if SW had to diagnosis, she'd say Asperger

Discussion in 'General Parenting' started by Ktllc, Jul 1, 2012.

  1. Ktllc

    Ktllc New Member

    V's social worker never really mentioned what kind of diagnosis she had in mind. Since I had some conflicting feelings about what had been said by other professionals. I only gave her a release for V's general pediatrician.
    V has been seeing her for 5 months and she wants to switch him to the social group instead of individual therapy as soon as we have it up and running. She thinks it will be more beneficial to him as she is not really getting anywhere in indidual sessions.
    So anyways, I asked her this week: what would the diagnosis be if you had to give one? She said that V is quite complex but she would lean towards Aspergers, the high functioning end of the spectrum. I asked her if she was confortable with me sharing this info with the school if I thought it was necessary as I have a meeting with them in a couple weeks. She said absolutely, she was standing behind her professional opinion. She actually is looking forward to the results of this special research/university group that specializes in Autism Spectrum Disorders (ASD) treatment and diagnosis.
    So now, it is the third counselor who believes we are dealing with a very high functioning Autism Spectrum Disorders (ASD) kiddo. The more people get to know V, the more they see that some is off.
    Now, I'm afraid that the reasearch group will overlook it, just like the other psychologist did in the past. It will be an all day evaluation, but still. I have this fear in me: they won't see it.
    I know, it's crazy, parents are usually afraid to get such a diagnosis for their kids. I'm like the opposite! I read so many good things about this method. If V is diagnosis by them, he will be a client for life! I so want this for him.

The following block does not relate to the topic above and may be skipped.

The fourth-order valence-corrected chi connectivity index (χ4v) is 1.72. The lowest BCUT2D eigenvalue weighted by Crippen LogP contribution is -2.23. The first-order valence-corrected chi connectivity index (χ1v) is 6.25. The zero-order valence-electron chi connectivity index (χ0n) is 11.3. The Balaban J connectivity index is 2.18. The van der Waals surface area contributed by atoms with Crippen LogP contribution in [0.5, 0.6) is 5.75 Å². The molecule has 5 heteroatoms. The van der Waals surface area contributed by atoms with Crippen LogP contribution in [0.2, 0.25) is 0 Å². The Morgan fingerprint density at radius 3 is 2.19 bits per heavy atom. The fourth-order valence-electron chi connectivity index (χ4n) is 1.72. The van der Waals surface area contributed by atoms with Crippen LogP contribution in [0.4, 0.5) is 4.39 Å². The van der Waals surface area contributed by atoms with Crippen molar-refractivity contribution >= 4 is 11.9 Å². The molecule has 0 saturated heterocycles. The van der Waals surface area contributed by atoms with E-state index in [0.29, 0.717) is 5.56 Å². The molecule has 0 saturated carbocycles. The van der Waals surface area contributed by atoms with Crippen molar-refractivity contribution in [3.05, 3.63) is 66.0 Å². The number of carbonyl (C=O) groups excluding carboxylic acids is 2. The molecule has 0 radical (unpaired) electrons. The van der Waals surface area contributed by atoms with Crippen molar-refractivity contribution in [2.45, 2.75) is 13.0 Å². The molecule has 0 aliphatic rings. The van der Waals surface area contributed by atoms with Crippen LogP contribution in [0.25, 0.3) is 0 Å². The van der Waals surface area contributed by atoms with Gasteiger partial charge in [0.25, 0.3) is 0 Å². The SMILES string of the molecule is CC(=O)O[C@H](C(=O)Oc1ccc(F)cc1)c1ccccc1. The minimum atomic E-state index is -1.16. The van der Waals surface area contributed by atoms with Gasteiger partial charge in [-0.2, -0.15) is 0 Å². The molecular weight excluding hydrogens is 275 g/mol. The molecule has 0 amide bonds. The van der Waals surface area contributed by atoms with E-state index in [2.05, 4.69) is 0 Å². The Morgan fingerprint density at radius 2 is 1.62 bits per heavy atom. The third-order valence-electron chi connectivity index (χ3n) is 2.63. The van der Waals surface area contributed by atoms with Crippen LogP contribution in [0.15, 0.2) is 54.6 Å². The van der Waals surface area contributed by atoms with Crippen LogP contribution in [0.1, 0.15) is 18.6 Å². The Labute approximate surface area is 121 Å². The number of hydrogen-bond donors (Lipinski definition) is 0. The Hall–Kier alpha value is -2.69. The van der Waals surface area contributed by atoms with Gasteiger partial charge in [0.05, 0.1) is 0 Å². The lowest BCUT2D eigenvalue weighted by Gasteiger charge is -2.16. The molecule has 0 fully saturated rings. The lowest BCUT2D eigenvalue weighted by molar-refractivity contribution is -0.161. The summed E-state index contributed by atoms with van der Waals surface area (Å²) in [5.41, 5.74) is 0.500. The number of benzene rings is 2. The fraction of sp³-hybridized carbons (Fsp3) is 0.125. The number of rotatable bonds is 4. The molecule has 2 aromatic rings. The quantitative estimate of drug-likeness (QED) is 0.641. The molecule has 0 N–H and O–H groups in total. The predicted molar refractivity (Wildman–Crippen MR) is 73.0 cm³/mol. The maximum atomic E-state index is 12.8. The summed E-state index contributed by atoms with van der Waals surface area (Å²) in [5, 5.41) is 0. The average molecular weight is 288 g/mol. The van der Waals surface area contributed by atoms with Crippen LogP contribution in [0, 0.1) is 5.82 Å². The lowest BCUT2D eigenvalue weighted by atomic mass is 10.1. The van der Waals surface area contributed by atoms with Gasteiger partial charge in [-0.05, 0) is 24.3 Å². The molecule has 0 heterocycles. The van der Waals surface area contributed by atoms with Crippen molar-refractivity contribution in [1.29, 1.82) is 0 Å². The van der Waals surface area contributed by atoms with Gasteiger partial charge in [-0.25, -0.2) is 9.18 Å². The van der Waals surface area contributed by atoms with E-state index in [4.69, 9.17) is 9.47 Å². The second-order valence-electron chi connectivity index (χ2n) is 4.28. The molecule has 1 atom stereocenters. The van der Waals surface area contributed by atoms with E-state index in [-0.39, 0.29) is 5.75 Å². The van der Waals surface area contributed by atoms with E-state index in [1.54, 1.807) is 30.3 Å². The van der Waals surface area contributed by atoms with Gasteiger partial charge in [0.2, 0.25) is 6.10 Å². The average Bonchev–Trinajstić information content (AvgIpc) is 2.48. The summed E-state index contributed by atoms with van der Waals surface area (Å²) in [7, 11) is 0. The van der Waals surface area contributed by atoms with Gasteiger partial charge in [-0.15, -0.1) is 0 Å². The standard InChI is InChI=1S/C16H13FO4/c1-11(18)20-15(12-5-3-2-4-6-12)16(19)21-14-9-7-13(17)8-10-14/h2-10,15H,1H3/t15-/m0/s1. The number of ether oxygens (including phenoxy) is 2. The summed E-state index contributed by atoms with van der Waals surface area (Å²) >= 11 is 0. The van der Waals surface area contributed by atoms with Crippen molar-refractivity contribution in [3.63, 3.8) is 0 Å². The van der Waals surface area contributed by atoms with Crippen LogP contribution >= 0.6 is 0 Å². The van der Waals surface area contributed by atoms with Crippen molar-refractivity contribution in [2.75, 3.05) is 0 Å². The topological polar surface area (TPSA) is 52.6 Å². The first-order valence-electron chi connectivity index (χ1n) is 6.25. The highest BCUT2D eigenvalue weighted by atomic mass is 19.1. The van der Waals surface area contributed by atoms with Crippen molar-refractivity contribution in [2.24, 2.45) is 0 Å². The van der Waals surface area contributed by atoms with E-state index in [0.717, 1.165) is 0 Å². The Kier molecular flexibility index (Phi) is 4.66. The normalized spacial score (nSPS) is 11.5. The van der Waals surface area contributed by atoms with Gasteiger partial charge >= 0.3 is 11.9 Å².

And as V gets older, I would say it becomes more apparent to me. His comments ("Why is she talking to me" referring to a little girl his age wanting to chat with him in a little train at a festival), his play (functional play but limited imaginary play, a lot of lining up lately but no meltdown if I say it needs to be cleaned up), his conversation patterns (quite self centered or talks with no purpose but still able to have minimal back and forth if encouraged).
    Why can't the opinion of the ones who know him best count?
     
  2. Malika

    Malika Well-Known Member

    I quite understand your fear, but I would trust that the expertise and experience of the specialists will give a reasonably accurate picture of what is going on with V. Cross that bridge when you get to it, not before (says me) :)
     
  3. TeDo

    TeDo Guest

    Ktllc, if they are anything like the neuropsychologist we saw, a review of ALL records is also included. That's what helped us because difficult child 1 was NOT very cooperative with their testing. Hopefully that's what your group will do also. And yes, an Autism Spectrum Disorders (ASD) diagnosis is sometimes a little easier to deal with because you KNOW many of the thinking errors and get where there might be misunderstandings.
     
  4. SomewhereOutThere

    SomewhereOutThere Well-Known Member

    I would be cautious about the social worker. Aspies don't have speech delays. He is likely on the spectrum, but probably not an Aspie. Good luck :)
     
  5. lovelyboy

    lovelyboy Member

    Midwest....I hear what you are saying regarding Aspies and speech delays.....but Aspies can have bad auditory processing disorder, and this causes them to have difficulty comprehenting communication? My son had great speech...still has, BUT he sometimes uses it inappropriatly, out of context and sometimes struggles to "get" what other people say or their non verbal language! If Aspies didnt have any speech/language problems why then would so many of them be recommended for social training and ST? Just my thoughts.......